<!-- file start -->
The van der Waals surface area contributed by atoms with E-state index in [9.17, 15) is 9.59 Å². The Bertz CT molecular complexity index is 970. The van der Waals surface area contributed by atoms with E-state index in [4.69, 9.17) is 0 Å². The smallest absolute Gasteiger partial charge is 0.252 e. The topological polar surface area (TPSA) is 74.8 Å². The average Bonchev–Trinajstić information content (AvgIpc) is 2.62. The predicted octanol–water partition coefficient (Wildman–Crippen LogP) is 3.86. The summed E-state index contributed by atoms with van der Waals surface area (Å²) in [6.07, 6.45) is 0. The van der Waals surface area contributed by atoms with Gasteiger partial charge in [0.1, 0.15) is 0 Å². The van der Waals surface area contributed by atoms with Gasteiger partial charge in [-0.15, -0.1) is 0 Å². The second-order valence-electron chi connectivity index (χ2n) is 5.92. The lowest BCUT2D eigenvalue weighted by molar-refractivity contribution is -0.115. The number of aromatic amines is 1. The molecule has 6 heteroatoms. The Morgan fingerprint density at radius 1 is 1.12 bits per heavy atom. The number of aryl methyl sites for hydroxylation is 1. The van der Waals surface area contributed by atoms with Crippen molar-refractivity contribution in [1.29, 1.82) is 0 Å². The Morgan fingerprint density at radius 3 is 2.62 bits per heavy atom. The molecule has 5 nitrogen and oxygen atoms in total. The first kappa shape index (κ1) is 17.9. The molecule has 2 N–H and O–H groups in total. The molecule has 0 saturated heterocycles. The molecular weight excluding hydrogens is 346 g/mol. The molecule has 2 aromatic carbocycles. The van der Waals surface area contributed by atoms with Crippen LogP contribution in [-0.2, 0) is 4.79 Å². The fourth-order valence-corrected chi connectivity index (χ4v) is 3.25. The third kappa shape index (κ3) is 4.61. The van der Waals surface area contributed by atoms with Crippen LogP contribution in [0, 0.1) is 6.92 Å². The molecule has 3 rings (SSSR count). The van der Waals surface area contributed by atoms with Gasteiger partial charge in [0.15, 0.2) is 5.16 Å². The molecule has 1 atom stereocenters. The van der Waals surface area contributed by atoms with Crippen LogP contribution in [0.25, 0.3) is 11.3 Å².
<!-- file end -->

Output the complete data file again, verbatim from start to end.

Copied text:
The van der Waals surface area contributed by atoms with E-state index in [9.17, 15) is 9.59 Å². The Bertz CT molecular complexity index is 970. The van der Waals surface area contributed by atoms with E-state index in [4.69, 9.17) is 0 Å². The smallest absolute Gasteiger partial charge is 0.252 e. The topological polar surface area (TPSA) is 74.8 Å². The average Bonchev–Trinajstić information content (AvgIpc) is 2.62. The predicted octanol–water partition coefficient (Wildman–Crippen LogP) is 3.86. The summed E-state index contributed by atoms with van der Waals surface area (Å²) in [6.07, 6.45) is 0. The van der Waals surface area contributed by atoms with Gasteiger partial charge in [0.1, 0.15) is 0 Å². The van der Waals surface area contributed by atoms with Gasteiger partial charge in [-0.15, -0.1) is 0 Å². The second-order valence-electron chi connectivity index (χ2n) is 5.92. The lowest BCUT2D eigenvalue weighted by molar-refractivity contribution is -0.115. The number of aromatic amines is 1. The molecule has 6 heteroatoms. The Morgan fingerprint density at radius 1 is 1.12 bits per heavy atom. The number of aryl methyl sites for hydroxylation is 1. The van der Waals surface area contributed by atoms with Crippen molar-refractivity contribution in [1.29, 1.82) is 0 Å². The Morgan fingerprint density at radius 3 is 2.62 bits per heavy atom. The molecule has 5 nitrogen and oxygen atoms in total. The first kappa shape index (κ1) is 17.9. The molecule has 2 N–H and O–H groups in total. The molecule has 0 saturated heterocycles. The molecular weight excluding hydrogens is 346 g/mol. The molecule has 2 aromatic carbocycles. The van der Waals surface area contributed by atoms with Crippen LogP contribution in [-0.2, 0) is 4.79 Å². The fourth-order valence-corrected chi connectivity index (χ4v) is 3.25. The third kappa shape index (κ3) is 4.61. The van der Waals surface area contributed by atoms with Crippen LogP contribution in [0, 0.1) is 6.92 Å². The molecule has 3 rings (SSSR count). The van der Waals surface area contributed by atoms with Gasteiger partial charge in [0.15, 0.2) is 5.16 Å². The molecule has 1 atom stereocenters. The van der Waals surface area contributed by atoms with Crippen LogP contribution in [0.25, 0.3) is 11.3 Å².